Perhaps it is sinful.  (I hope my veggievore friends will forgive me.) I should have gone to a sophisticated cafe and had a melange and sachertorte.

No.

I went to figls.  They make the best burgers in Vienna!  (The pretzels and beer are pretty good too.)

Yes, that is really the size of a pretzel at figls

I ate the whole thing... well, almost.

Comes with roasted eggplant and peppers
What's your favorite treat?





Monday, May 21, 2012

Nourishing Corn Oat Bread

Corn Oat Bread


Making bread is a nourishing experience. Gathering ingredients - grains and yeast from the earth and air, salt from the sea, honey from bees. Putting it all together in new ways, a little of this and a little of that.  Wondering what some pumpkin seeds might add.  What about some raisins or chopped dried apricots?

Each time it is creation anew.

Making bread is a bit like gardening or like making baskets.  You gather up the seeds (or the fabrics).  You think about structure, color, texture.  Then you plant and watch as something often unexpected and lovely emerges.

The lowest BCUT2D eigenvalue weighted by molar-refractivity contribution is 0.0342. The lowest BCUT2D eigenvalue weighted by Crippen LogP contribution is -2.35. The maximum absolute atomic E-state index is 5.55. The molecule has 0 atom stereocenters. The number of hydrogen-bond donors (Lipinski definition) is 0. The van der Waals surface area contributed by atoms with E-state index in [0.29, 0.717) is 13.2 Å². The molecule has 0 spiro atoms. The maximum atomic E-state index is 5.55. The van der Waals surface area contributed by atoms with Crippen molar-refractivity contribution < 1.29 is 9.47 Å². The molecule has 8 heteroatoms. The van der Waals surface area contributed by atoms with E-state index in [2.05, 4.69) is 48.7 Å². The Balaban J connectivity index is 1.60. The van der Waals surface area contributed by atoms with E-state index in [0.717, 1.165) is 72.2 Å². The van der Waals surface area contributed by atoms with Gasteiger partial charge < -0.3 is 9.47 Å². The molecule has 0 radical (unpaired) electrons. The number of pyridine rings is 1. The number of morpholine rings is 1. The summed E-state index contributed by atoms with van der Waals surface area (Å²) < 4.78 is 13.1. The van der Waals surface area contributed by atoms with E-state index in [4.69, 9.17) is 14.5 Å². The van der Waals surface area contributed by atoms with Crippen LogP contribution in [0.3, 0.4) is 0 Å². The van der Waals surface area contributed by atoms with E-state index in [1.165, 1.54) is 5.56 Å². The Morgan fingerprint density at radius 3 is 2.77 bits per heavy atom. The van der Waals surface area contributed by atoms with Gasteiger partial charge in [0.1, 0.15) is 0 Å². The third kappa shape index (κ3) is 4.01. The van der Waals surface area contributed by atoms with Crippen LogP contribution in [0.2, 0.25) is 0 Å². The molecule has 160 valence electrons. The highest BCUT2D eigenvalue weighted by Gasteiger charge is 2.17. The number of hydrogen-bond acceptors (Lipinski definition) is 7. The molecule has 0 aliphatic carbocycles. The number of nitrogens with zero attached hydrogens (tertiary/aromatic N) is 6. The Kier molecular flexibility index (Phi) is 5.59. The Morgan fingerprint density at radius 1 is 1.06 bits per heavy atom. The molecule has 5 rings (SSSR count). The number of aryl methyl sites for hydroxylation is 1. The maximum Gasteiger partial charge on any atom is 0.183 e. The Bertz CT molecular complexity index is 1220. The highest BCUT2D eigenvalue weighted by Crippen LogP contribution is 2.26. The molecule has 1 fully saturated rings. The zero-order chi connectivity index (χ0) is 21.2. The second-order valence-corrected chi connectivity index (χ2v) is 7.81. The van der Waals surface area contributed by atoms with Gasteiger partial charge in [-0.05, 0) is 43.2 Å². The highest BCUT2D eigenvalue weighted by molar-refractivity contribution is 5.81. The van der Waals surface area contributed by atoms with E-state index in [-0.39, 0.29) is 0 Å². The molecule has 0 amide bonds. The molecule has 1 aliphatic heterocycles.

It is nourishing.

Today I nourished myself with a new recipe - Corn Oat Bread.  You might think it a bit odd to put corn and oats together.  Corn meal tends to be crunchy and oats tend to be chewy.  But, it makes a great combination.  The bread comes out with a wonderful crunchy crust outside and an delicious chewy inside.

Here is the recipe.

Ingredients:

  • 1 1/2 cups liquid (I used 1/4 cup yogurt and 1 1/4 cup water.)
  • 2 1/2 cups bread flour (or all purpose white flour)
  • 1/2 cup rolled oats (I like rough cut.)
  • 1/2 cup corn meal (I like it coarsely ground.)
  • 2 tbsp honey
  • 1 tsp salt
  • 2 1/2 tsp dry yeast
  • 1/4 cup seed mixture for crust (This can be anything you have - sesame seeds, oats, sunflower seeds, etc.)